The Peter O’Donnell Jr. Brain Institute brings together transformative research and patient-centered care to improve the lives of patients today and those of generations to come.
Peter O'Donnell Jr. Brain Institute
For rare disorders such as Chiari malformations, a clear treatment path isn’t always obvious. UT Southwestern Medical Center’s team of interdisciplinary experts work together and explore every angle to determine the best course of action to restore and maintain a patient’s quality of life.
World-Class Care for Rare Conditions
In a Chiari malformation, brain tissue extends into the spinal cord and interferes with the circulation of cerebrospinal fluid. This problem can occur when the cavity near the base of the skull is abnormally small, so the lower part of the brain (cerebellum) gets pushed downward.
The three main categories of Chiari malformations are:
- Type I, the most common, is usually congenital (present at birth), though
acquired cases are possible. It might not cause any symptoms, and the defect
generally isn’t obvious at birth – often going unrecognized until adolescence
- Type II is more severe and is usually noticed during childhood.
- Type III is extremely rare and is apparent during infancy.
Many institutions refer these cases to UT Southwestern because we offer a team of Chiari malformation specialists who review each patient’s condition from a host of perspectives. Our neurologists, neurosurgeons, neuroradiologists, and others work together and with patients to come up with the best treatment strategy for each specific situation.
Symptoms of Chiari Malformations
Many people with the most common type of Chiari malformation don’t experience symptoms, and the malformation is discovered incidentally. If symptoms do occur, severe headache and neck pain are the most common. Other symptoms of Chiari malformations can include:
- Visual disturbances
- Ringing in the ears
- Difficulty swallowing
- Sleep apnea
- Muscle weakness
- Impaired fine motor skills
- Chronic fatigue
- Painful tingling of the hands and feet
People with Chiari malformations often also have hydrocephalus (increased brain fluid), syringomyelia (cyst of the spinal cord), and tethered cord syndrome.
Because of the complex range of symptoms, Chiari malformations can be difficult to diagnose. At UT Southwestern, we evaluate a patient’s previous imaging studies and conduct additional imaging studies when needed. We then match what we see to a patient’s specific symptoms to determine the severity of the Chiari malformation.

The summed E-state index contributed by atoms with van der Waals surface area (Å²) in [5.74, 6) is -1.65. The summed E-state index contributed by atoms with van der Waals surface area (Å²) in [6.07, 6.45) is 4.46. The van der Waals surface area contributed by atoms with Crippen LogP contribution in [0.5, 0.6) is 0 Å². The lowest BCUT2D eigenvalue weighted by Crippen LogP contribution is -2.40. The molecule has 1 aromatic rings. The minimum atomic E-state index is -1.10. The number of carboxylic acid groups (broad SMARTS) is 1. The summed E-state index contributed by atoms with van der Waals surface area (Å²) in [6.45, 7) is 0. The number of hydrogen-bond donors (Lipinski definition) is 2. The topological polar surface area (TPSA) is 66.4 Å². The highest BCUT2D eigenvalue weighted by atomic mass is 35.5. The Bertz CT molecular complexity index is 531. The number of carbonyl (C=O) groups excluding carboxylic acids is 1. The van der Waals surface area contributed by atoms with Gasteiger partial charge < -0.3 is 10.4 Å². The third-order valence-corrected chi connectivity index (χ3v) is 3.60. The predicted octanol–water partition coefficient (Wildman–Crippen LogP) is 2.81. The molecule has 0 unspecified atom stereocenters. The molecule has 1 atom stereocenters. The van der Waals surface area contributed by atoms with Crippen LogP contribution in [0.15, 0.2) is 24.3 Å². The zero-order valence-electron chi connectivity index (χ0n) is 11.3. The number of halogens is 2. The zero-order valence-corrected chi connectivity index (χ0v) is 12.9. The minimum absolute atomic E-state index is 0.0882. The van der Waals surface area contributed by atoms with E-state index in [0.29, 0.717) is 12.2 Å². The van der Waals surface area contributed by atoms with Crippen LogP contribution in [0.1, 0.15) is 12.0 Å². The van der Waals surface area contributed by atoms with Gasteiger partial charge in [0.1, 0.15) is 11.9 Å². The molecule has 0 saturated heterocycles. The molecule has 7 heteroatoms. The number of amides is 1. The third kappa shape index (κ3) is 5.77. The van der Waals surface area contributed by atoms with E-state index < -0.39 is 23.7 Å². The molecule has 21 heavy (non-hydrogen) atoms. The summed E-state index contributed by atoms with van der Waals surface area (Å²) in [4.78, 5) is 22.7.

Treatment for Chiari Malformations
Once we’ve evaluated a patient and made a diagnosis, treatment might include observation with surveillance imaging over time (if a patient is not experiencing symptoms) or surgery if the Chiari malformation is causing symptoms.
For most patients, monitoring the condition is all that’s required. However, if the Chiari malformation poses a significant threat to a patient’s health, or if symptoms interfere with quality of life, we offer comprehensive perspectives and treatment options.
When surgery is needed to treat a Chiari malformation, the goal is to stop progressive displacement of brain tissue into the spinal canal, to restore the normal flow of cerebrospinal fluid, and ease or stabilize symptoms.
Surgical options include:
- Foramen magnum decompression: The most common operation to treat a
Chiari malformation involves the removal of a small piece of the skull to
relieve pressure on the spinal cord. If further decompression is necessary, the
surgeon opens the dura – the tissue that covers and protects the brain and
spinal cord – to further reduce the pressure, then sews a patch over the new
dural opening, allowing even more room for cerebrospinal fluid circulation.
- Laminectomy: In this procedure, the surgeon removes a
portion of the first cervical vertebrae (the lamina) to make more room for the
- Shunt: In some cases, patients might need a shunt to drain excessive cerebrospinal fluid away from the skull and brain to another part of the body where it can be absorbed. Shunts are sometimes implanted before decompression surgery to relieve pressure and improve symptoms. Sometimes, implanting the shunt allows the patient to avoid surgery altogether.
After surgery, patients recover in our dedicated neurointensive care unit (neuro ICU). Neurorehabilitation services are also available in the same building.